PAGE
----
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Creating bar charts

From: Interactive Data Visualization with Processing

Video: Creating bar charts

In the previous movies, the data that we were charting was quantitative, that it measured something that was more or less, and often it was floating-point data, so we would have decimal places. On the other hand, sometimes you're counting discrete events or categories, but you're counting the frequency of occurrence in those categories. And when you have that kind of data, it can be very helpful to use a bar chart. Now, bar chart is a very common kind of chart, and it's done in Excel a million times a day, but I'm going to show you how you can bring some extra life and interest to a bar chart by giving some interaction in Processing.

Creating bar charts

In the previous movies, the data that we were charting was quantitative, that it measured something that was more or less, and often it was floating-point data, so we would have decimal places. On the other hand, sometimes you're counting discrete events or categories, but you're counting the frequency of occurrence in those categories. And when you have that kind of data, it can be very helpful to use a bar chart. Now, bar chart is a very common kind of chart, and it's done in Excel a million times a day, but I'm going to show you how you can bring some extra life and interest to a bar chart by giving some interaction in Processing.

Now, the first thing I'm going to do is I'm going to get a dataset about Olympic medal counts. I went to databaseolympics.com, and I actually got some information about the early 1900s Olympics, when it turns out that the tug of war was a team sport. And what I have here is a complete list of countries that won medals in the men's team tug of war. There was only a men's event. It was only a team event. But we have all the countries that won medals. Just as an interesting little note, the gold medal in 1900 was won by a team with people from both Sweden and Denmark.

Sweden went onto win another medals, Denmark never won any other, so I've just attributed that one went to Sweden. Anyhow, but because I have my data in a summary table, I'm actually able to put it straight into the sketch. I'm able to embed it, and I'm using a few arrays that are relatively short. The first one gives the name of the countries, gives the three letter abbreviations that appeared in the dataset. Those are also really good to use as labels underneath the bars. The second array is integers, and that simply indicates how many medals each country won in this event.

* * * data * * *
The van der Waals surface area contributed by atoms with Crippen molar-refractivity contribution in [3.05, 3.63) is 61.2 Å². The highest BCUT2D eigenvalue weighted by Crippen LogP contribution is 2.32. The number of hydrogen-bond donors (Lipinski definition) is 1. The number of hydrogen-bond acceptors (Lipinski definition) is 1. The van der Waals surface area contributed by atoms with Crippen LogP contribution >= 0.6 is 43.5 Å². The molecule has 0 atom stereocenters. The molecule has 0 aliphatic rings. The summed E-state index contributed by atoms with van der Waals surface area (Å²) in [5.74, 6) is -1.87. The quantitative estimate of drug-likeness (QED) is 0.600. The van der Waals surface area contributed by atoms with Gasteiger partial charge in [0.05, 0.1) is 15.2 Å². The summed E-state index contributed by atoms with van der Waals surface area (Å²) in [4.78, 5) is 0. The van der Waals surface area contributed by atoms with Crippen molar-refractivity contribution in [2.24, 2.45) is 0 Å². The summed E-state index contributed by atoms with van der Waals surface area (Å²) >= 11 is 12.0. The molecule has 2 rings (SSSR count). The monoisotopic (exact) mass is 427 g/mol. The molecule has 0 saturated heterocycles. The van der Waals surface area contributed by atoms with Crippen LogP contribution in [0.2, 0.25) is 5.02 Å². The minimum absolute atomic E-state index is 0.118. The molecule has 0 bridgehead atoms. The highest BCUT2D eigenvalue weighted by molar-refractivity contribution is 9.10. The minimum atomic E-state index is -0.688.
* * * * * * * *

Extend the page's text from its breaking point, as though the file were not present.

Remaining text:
And the third string is the full names of each of the countries, which can be helpful for when we do a rollover, to get extra information about what happened. Now, please note, I don't have the Table class on a separate tab that I've had in several of the other ones. That's because I don't need it. The data that I have is all right here at the top, in these arrays. That makes things a little bit simpler. So now I'm going to scroll down to the setup, and I've got a window that's 600 pixels wide, 200 pixels tall. I've loaded two fonts, a titleFont and a labelFont, by using Processing's FontCreator. And again, you may or may not have the exact same fonts available on your computer.

If you don't, you can either comment these fonts out or you can create your own and replace them. I've also turned on anti-aliasing, and I'm placing the rectangles, because each bar is a rectangle, I'm centering them so I can use the same coordinates for placing the rectangles and for placing their labels. In the draw loop, the first thing I do is I'm placing the background. Also, instead of using the palettes, like I've done in most of the others, this time I am just entering hex codes directly. And the background is a dark gray and I've also turned off the outline for the shapes.

Then what I do, I'm creating some variables that I will use for calculating borders around the fence. I have one called bb for the bottom border. That means I want to have a, sort of a buffer there of 40 pixels, and lb for the left border, 75 pixels. And then I have a for loop. I'll scroll that one up a little bit. And what this does is it goes through the arrays one item at a time, starts at zero. And I do the length of the tug countries. That's the one that have the three letters. But since all of the arrays are the same length, I can use any of them.